Hello again, can I admit something? As much as I’m looking forward to this semester, I’m already feeling a little intimidated by the online/hybrid/in-person class format. But I think I can reframe this anxiety and my lack of confidence in my study and organizational habits in a way that will help me plan ahead!
When trying to figure out where to begin reintegrating my school schedule (while battling the urge to simply go about my days as I’ve gotten used to them over break, which is easy to do while still home) I thought about what tools help me but that I don’t implement often enough. Over the last few weeks I’ve been trying to get used to making to-do lists and planning out my day and it’s time to double-down.
I think I’m ready to swallow my pride a little and begin to write down everything I have to do and create a place where I can visually keep track of my responsibilities. I’ve already started and, as silly as it sounds, being able to check off a box on a to-do list is sometimes just as rewarding as completing the task itself.
What I’ve Checked off my List- There’s one project I had put off all break. But when I put it on a to-do list on my cell phone, I quickly became irritated by how long I let the task roll into the next day. My goal was to have a place in my bedroom to, well, write down more lists for school! I have a uniquely shaped wall and I’ve already applied two coats of blackboard paint. My finishing step is to prep the surface for use (this is done by rubbing the whole wall down with white chalk and erasing it, leaving an even, grey chalkboard, it’s actually a lot of fun!)
Another box checked on my list this week was to draw anything, even a doodle in my notebook. So here is my doodle! I am happy that my classes this semester will help motivate me to put pencil to paper more often.
Now, with the start of a new semester upon us, I am more than excited to start planning for time in the ceramics studio! In the spirit of staying organized (and lists!), I found a list of artists my professor gave me to consider.
Looking at the list with fresh eyes recently, there were several shapes that I found intriguing, and, when contemplating my own work, techniques I wish to explore soon.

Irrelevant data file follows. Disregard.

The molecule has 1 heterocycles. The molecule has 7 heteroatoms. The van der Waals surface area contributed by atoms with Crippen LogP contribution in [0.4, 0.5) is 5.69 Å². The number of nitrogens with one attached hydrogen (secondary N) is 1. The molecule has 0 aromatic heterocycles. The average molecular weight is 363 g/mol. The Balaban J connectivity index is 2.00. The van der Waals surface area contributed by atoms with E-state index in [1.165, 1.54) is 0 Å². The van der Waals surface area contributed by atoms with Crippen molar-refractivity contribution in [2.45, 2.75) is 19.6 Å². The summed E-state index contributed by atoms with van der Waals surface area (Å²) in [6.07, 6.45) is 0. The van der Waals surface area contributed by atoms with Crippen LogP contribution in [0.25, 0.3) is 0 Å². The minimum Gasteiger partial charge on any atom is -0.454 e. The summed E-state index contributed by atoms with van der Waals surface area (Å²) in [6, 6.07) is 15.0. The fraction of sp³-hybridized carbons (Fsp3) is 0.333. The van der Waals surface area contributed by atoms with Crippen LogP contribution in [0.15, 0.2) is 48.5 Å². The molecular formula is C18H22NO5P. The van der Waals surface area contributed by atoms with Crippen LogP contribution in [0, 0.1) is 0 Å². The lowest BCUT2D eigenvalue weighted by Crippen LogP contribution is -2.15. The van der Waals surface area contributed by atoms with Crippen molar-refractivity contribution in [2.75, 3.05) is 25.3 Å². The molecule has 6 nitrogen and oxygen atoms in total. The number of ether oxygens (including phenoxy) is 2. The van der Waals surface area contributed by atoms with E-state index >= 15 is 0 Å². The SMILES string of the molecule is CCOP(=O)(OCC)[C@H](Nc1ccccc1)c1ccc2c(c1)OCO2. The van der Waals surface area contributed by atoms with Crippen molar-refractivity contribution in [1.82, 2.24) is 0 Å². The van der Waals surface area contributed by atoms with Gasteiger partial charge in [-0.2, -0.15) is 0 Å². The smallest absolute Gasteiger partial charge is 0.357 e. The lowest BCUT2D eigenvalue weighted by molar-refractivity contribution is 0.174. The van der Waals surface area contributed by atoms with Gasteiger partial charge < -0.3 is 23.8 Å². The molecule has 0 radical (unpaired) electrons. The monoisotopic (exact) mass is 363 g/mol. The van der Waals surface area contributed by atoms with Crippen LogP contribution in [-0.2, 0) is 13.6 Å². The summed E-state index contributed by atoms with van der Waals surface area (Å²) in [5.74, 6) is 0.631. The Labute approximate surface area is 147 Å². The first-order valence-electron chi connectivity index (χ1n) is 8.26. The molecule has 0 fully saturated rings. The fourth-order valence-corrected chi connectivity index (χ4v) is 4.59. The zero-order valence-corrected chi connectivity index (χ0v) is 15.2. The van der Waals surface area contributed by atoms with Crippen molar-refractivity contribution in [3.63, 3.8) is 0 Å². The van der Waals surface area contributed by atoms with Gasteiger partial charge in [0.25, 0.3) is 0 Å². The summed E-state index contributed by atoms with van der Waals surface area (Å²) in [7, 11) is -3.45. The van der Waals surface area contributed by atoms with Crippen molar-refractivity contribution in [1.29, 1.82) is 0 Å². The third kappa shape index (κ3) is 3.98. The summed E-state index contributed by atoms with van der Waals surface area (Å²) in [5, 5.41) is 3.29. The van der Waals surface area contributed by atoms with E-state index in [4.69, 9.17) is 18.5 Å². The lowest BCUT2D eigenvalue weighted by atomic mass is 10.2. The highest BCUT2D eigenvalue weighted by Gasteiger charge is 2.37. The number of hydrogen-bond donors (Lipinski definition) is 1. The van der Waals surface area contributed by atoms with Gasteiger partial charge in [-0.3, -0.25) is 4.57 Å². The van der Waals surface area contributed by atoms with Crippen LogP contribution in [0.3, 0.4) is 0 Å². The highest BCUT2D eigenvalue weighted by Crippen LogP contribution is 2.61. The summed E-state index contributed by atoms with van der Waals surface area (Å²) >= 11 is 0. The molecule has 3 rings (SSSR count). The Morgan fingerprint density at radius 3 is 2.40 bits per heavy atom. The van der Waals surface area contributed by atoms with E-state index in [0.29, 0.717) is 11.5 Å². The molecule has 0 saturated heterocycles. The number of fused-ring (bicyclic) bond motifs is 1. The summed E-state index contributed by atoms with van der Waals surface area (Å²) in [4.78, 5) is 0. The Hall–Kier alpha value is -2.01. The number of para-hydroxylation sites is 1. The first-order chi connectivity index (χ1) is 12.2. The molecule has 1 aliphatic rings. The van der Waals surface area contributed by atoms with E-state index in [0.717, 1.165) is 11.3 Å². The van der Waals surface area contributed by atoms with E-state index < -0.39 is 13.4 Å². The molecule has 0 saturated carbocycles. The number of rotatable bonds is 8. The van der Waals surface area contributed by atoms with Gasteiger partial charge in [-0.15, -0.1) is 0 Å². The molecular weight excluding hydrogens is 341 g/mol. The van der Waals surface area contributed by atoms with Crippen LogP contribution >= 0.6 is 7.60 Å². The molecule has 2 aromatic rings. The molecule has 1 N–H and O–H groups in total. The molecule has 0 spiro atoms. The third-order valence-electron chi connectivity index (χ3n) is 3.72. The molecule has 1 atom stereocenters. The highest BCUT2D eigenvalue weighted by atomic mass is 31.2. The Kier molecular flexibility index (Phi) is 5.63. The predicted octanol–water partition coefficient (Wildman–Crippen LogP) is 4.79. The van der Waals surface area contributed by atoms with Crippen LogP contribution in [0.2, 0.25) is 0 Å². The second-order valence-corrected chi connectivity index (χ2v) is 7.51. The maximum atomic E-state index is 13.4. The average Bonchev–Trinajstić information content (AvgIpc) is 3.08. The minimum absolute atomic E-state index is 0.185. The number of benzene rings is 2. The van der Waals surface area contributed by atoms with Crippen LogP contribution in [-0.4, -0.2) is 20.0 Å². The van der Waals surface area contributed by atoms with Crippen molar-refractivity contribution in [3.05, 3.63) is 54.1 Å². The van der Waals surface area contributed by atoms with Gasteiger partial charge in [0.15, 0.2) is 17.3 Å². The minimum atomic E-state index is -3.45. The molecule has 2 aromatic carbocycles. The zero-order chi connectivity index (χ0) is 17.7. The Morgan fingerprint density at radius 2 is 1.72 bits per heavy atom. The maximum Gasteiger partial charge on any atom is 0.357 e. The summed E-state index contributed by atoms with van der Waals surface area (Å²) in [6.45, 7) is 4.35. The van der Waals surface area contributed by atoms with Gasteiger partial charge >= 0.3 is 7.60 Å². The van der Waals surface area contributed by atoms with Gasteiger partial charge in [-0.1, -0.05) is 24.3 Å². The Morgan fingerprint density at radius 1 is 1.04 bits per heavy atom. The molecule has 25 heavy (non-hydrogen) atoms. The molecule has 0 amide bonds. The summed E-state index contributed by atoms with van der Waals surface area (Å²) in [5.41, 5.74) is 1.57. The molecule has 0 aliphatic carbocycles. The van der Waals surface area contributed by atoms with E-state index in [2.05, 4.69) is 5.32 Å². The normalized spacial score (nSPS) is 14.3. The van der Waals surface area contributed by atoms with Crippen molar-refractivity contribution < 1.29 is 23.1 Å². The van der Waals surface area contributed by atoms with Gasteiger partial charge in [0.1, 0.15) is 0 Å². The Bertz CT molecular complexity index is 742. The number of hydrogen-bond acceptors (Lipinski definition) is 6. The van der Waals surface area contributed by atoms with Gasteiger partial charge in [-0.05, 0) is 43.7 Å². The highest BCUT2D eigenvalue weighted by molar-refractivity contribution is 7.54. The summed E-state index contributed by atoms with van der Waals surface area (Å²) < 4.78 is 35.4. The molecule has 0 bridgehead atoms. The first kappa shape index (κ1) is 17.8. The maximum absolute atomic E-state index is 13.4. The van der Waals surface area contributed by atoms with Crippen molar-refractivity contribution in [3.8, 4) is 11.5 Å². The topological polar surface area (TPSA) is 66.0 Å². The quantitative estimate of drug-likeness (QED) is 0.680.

It was hard not to find the closed forms in Toshiko Takaezu work endearing. They also offered broad, inviting canvases for her stunning Raku glazes. I think I am personally drawn to the Raku fired pieces for their signature black (which I believe is caused by the combustion in the rapid firing process but I would be super excited to learn more about that!) You can view more of her work here but this piece stood out to me.
Date : 1990s
Medium : Stoneware
Dimensions : Diameter: 57.8 cm (22 3/4 in.); Overall: 52.1 cm (20 1/2 in.)
Closer Look: Cleveland Museum of Art
My personal ideas for my work were also challenged by artists like Don Reitz and Peter Voulkos. Looking at their work, I can’t help but notice how emotive a piece can be even when it’s elements are industrial or broken looking. Both artists’ work makes me feel similar emotions and I can see myself exploring the deconstructing of my thrown pieces and more fluidity in my slab constructions. I’m looking forward to taking the time to study these artists more in depth and learn more about the techniques behind their work.
What’s playing- So I’m not sure if I mumble or if it’s my Google Assistants ears, but when I asked for music the other day, I was randomly given a playlist of the Best of 2012. There were so many songs on the list that made me happy, and while it’s a complete change of mood, this week I’m recommending picking a playlist for a random year on your music player of choice and remembering some old guilty pleasure songs. Sketch something when you do and see what you come up with!